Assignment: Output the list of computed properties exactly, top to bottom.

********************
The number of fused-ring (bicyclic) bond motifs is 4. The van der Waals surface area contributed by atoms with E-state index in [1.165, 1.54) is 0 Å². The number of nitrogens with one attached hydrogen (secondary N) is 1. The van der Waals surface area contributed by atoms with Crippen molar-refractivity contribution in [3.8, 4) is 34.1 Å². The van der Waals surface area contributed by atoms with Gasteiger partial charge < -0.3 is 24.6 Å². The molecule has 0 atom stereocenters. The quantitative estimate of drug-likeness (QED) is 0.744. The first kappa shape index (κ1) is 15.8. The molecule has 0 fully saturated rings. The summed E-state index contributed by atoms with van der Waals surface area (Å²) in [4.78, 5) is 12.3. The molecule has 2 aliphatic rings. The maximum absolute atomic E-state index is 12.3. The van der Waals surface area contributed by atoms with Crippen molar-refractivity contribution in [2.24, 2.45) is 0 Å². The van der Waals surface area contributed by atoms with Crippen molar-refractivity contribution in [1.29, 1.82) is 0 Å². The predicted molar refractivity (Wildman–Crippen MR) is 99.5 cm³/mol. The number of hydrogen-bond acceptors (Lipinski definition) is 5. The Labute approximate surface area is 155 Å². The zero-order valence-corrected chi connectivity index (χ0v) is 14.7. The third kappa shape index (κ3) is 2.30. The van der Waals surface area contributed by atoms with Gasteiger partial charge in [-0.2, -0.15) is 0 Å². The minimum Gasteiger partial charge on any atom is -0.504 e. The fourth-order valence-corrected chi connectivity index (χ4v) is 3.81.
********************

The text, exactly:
The number of fused-ring (bicyclic) bond motifs is 4. The van der Waals surface area contributed by atoms with E-state index in [1.165, 1.54) is 0 Å². The number of nitrogens with one attached hydrogen (secondary N) is 1. The van der Waals surface area contributed by atoms with Crippen molar-refractivity contribution in [3.8, 4) is 34.1 Å². The van der Waals surface area contributed by atoms with Gasteiger partial charge < -0.3 is 24.6 Å². The molecule has 0 atom stereocenters. The quantitative estimate of drug-likeness (QED) is 0.744. The first kappa shape index (κ1) is 15.8. The molecule has 0 fully saturated rings. The summed E-state index contributed by atoms with van der Waals surface area (Å²) in [4.78, 5) is 12.3. The molecule has 2 aliphatic rings. The maximum absolute atomic E-state index is 12.3. The van der Waals surface area contributed by atoms with Crippen molar-refractivity contribution in [2.24, 2.45) is 0 Å². The van der Waals surface area contributed by atoms with Crippen molar-refractivity contribution in [1.29, 1.82) is 0 Å². The predicted molar refractivity (Wildman–Crippen MR) is 99.5 cm³/mol. The number of hydrogen-bond acceptors (Lipinski definition) is 5. The Labute approximate surface area is 155 Å². The zero-order valence-corrected chi connectivity index (χ0v) is 14.7. The third kappa shape index (κ3) is 2.30. The van der Waals surface area contributed by atoms with Gasteiger partial charge in [-0.2, -0.15) is 0 Å². The minimum Gasteiger partial charge on any atom is -0.504 e. The fourth-order valence-corrected chi connectivity index (χ4v) is 3.81.